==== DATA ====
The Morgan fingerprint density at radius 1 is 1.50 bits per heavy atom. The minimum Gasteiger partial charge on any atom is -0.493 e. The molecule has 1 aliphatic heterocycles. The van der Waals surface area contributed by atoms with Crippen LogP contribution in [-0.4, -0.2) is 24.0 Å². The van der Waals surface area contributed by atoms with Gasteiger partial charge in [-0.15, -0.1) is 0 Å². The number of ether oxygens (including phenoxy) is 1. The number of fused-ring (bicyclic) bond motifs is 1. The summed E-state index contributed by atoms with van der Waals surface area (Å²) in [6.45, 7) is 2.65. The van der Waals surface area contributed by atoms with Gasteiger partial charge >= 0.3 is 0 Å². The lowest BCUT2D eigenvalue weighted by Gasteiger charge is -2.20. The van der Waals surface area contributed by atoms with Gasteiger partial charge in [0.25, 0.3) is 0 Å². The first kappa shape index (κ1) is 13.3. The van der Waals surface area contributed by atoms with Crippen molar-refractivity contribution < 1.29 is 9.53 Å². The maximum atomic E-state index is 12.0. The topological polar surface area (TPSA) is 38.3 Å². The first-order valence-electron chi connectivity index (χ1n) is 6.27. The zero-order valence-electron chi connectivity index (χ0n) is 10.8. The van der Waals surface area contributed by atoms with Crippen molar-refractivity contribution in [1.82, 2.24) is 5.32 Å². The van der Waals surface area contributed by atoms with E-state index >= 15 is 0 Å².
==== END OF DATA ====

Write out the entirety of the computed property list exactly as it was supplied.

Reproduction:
The Morgan fingerprint density at radius 1 is 1.50 bits per heavy atom. The minimum Gasteiger partial charge on any atom is -0.493 e. The molecule has 1 aliphatic heterocycles. The van der Waals surface area contributed by atoms with Crippen LogP contribution in [-0.4, -0.2) is 24.0 Å². The van der Waals surface area contributed by atoms with Gasteiger partial charge in [-0.15, -0.1) is 0 Å². The number of ether oxygens (including phenoxy) is 1. The number of fused-ring (bicyclic) bond motifs is 1. The summed E-state index contributed by atoms with van der Waals surface area (Å²) in [6.45, 7) is 2.65. The van der Waals surface area contributed by atoms with Gasteiger partial charge >= 0.3 is 0 Å². The lowest BCUT2D eigenvalue weighted by Gasteiger charge is -2.20. The van der Waals surface area contributed by atoms with Gasteiger partial charge in [0.25, 0.3) is 0 Å². The first kappa shape index (κ1) is 13.3. The van der Waals surface area contributed by atoms with Crippen molar-refractivity contribution < 1.29 is 9.53 Å². The maximum atomic E-state index is 12.0. The topological polar surface area (TPSA) is 38.3 Å². The first-order valence-electron chi connectivity index (χ1n) is 6.27. The zero-order valence-electron chi connectivity index (χ0n) is 10.8. The van der Waals surface area contributed by atoms with Crippen molar-refractivity contribution in [1.82, 2.24) is 5.32 Å². The van der Waals surface area contributed by atoms with E-state index >= 15 is 0 Å².